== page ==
Pam Rhodes shares Easter reflections

“When I’m afflicted, poor and low, and light and peace depart, my God beholds my heavy woe, and bears me on his heart. I waited patient for the Lord, he bowed to hear my cry, He saw me resting on his word, and brought salvation nigh.”
(Based on Psalm 40/a hymn by William Bradley Roberts)

Once again our blessed Easter season is upon us. As I get older it seems the months and years go so fast, (and my grandchildren are growing at a dizzying pace). So it goes with the seasons of the church calendar. It seems we just finished Advent and Epiphany, now it’s Lent and soon Easter.

Remembering Easter as a child, surely I look back on Easter egg hunts, chocolate and of course a new Easter outfit. While I certainly loved the idea of a new hat and gloves, my poor mom invariably argued with my brother about wearing his good clothes to church (meaning no jeans or logging boots—they usually agreed on the salt and pepper corduroys!!) One year we even got live bunnies for which my poor father had to build a cage. Oy vey!! At that time my family did not attend church on a regular basis, but the seeds of a life with Jesus were planted, we always attended on Easter. Easter was like the “new year’s resolution” to the church—we promised to do better.

My early church years were at Christ Episcopal in north Tacoma. The worship was always pageantry; the banners, the choir, the prayers in Latin, the incense—and the people, the community of faith. The parish of Christ Church was connected by life’s ups and downs, their struggles and pain, but also their solidarity and joy in Jesus. It was a togetherness that forged a spiritual goal in me. This early experience laid the seeds of faith. The steadfast people of the Episcopal church offered a ‘grounding’ that holds families together—even though there were no easy answers to life’s difficulties.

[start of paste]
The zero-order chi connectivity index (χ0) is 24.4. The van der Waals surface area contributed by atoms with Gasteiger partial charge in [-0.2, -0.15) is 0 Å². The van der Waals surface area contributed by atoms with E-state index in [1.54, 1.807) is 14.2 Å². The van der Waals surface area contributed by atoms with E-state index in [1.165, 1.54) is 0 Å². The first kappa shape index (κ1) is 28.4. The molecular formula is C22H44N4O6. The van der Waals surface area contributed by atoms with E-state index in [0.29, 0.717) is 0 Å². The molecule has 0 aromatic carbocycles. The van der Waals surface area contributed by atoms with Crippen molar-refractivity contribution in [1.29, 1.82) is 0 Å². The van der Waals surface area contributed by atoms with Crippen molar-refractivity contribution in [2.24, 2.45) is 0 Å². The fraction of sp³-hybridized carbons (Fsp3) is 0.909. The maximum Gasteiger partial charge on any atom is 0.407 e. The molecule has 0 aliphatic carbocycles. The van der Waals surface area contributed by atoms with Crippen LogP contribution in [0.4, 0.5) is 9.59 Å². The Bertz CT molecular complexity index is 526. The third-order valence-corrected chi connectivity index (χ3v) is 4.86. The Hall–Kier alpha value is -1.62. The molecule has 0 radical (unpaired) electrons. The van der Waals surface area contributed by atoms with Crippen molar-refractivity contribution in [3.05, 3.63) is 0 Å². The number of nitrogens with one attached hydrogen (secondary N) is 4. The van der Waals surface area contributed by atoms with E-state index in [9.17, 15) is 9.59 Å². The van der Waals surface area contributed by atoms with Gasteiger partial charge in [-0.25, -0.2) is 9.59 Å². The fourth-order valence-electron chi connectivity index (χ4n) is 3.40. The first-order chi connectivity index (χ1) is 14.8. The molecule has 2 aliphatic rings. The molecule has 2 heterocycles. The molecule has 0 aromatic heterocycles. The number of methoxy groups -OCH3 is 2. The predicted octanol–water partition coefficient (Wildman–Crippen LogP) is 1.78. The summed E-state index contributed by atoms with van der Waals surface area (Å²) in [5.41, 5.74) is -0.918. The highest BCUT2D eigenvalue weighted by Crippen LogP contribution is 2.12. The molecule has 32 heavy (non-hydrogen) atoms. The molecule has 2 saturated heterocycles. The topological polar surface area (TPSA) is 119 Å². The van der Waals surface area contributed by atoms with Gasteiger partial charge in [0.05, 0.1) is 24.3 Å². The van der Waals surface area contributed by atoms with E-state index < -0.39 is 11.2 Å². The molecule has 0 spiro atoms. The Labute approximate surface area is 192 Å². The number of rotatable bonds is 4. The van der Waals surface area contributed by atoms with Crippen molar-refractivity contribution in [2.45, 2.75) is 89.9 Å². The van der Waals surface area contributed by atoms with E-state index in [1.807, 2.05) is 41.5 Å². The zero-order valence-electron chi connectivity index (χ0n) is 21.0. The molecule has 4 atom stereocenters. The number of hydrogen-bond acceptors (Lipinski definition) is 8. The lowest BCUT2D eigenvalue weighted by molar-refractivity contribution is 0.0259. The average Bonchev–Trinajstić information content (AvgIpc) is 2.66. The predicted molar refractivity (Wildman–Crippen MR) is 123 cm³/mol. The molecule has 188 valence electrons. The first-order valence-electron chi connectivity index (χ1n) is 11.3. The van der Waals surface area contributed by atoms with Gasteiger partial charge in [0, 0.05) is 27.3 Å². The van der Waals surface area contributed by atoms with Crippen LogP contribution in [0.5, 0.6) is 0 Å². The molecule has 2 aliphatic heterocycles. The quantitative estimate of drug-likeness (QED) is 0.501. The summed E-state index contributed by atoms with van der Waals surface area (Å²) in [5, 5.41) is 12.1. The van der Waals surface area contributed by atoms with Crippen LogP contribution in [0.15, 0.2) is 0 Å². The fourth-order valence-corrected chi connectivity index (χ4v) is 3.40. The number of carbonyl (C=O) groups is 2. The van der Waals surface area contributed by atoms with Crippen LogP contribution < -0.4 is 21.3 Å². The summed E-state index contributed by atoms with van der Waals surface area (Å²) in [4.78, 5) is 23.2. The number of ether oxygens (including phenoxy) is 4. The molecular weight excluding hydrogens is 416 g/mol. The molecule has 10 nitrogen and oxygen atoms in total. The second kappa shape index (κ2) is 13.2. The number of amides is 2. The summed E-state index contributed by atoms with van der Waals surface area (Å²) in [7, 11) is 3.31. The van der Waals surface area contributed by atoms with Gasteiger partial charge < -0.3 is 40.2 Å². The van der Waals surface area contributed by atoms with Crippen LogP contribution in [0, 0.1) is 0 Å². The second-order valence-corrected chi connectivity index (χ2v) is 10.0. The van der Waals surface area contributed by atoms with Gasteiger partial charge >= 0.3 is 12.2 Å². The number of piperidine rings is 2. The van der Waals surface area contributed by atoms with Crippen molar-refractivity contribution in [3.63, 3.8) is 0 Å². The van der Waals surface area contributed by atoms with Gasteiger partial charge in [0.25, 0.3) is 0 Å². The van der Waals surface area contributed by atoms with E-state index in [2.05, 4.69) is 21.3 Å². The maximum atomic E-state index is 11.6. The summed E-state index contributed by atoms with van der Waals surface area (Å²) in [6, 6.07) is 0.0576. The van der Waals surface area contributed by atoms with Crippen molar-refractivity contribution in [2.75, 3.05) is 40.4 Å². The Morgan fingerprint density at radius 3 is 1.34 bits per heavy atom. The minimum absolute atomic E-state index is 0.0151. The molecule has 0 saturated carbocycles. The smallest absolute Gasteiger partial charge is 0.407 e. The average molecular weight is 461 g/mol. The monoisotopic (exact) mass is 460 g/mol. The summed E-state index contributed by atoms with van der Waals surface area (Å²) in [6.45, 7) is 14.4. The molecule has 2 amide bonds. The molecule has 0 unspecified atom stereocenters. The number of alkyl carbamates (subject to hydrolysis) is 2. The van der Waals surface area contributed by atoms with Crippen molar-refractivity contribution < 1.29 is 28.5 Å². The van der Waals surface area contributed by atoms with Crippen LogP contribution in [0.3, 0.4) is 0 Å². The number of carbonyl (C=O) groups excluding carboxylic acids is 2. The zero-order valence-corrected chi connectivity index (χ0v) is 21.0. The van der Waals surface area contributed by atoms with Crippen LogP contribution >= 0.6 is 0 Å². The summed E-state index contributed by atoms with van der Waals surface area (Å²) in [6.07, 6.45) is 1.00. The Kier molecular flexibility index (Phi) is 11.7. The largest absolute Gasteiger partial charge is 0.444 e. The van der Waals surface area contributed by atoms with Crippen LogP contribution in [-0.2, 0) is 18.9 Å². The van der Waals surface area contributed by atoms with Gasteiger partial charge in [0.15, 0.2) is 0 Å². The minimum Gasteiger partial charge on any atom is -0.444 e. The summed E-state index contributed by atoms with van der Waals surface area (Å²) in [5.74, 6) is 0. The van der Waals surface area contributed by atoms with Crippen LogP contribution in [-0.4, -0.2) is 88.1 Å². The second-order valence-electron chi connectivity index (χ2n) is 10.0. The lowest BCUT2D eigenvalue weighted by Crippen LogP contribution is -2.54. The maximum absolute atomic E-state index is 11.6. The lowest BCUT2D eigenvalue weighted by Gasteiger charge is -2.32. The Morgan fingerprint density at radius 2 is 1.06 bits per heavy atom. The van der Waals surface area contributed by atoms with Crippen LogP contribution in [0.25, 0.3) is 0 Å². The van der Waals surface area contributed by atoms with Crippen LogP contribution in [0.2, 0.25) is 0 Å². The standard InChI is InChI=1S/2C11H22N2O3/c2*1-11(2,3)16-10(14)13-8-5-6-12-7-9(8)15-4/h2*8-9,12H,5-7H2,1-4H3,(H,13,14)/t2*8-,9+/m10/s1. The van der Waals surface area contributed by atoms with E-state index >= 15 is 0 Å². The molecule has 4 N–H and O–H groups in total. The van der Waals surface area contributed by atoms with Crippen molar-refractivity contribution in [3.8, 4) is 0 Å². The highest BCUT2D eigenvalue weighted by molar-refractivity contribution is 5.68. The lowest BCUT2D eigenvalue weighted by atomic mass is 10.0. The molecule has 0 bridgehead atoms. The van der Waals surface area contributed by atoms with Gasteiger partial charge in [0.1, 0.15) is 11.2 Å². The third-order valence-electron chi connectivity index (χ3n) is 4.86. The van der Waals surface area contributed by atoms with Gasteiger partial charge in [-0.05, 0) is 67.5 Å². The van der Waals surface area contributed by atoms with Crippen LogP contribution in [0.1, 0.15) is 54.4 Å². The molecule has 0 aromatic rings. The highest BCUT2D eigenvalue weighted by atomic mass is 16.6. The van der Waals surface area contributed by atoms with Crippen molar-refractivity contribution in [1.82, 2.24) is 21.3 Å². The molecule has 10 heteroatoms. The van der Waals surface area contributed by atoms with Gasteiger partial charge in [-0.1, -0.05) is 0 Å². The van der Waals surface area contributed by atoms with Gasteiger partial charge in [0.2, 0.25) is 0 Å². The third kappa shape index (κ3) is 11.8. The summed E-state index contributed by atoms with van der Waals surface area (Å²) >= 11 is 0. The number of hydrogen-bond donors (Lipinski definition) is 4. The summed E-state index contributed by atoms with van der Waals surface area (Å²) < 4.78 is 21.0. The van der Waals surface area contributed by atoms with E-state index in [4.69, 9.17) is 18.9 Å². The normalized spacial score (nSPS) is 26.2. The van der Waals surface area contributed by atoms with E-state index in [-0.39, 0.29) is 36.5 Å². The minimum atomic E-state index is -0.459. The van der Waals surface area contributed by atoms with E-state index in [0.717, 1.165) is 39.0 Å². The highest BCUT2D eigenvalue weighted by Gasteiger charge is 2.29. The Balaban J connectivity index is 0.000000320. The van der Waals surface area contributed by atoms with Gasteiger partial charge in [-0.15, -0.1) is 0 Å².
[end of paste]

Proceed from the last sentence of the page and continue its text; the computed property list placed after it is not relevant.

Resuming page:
This March the vestry gathered for a retreat. I am very proud to serve with our dedicated members in this group. There is diversity in our ages and in our church and spiritual experiences, but through all of us runs a common thread. We have sometimes walked through the soul’s dark night with devastating and life-changing events and eventually we were led back to God. Many times we doubted His presence but the seeds of our faith held us in His embrace. Whether it was a Baptist, Catholic, Mormon or an Episcopal tradition, many of us had that early church experience. It stands to reason that Jesus would bring us to where we are today. And as Father Martin would say, “For reasons we may not fully understand.”

To borrow an excerpt from our Lenten booklet, “Lent is a return to the beginning and a look to beyond the end. During this unique time, we follow the Way of the Cross. The cross is that unique sign that connects God with the entire world for all time. I give thanks to God for the deep significance of Lent: connection, togetherness, solidarity and hope in Jesus our Redeemer.” We go in peace, to love and serve the Lord.

Blessings to all this Easter.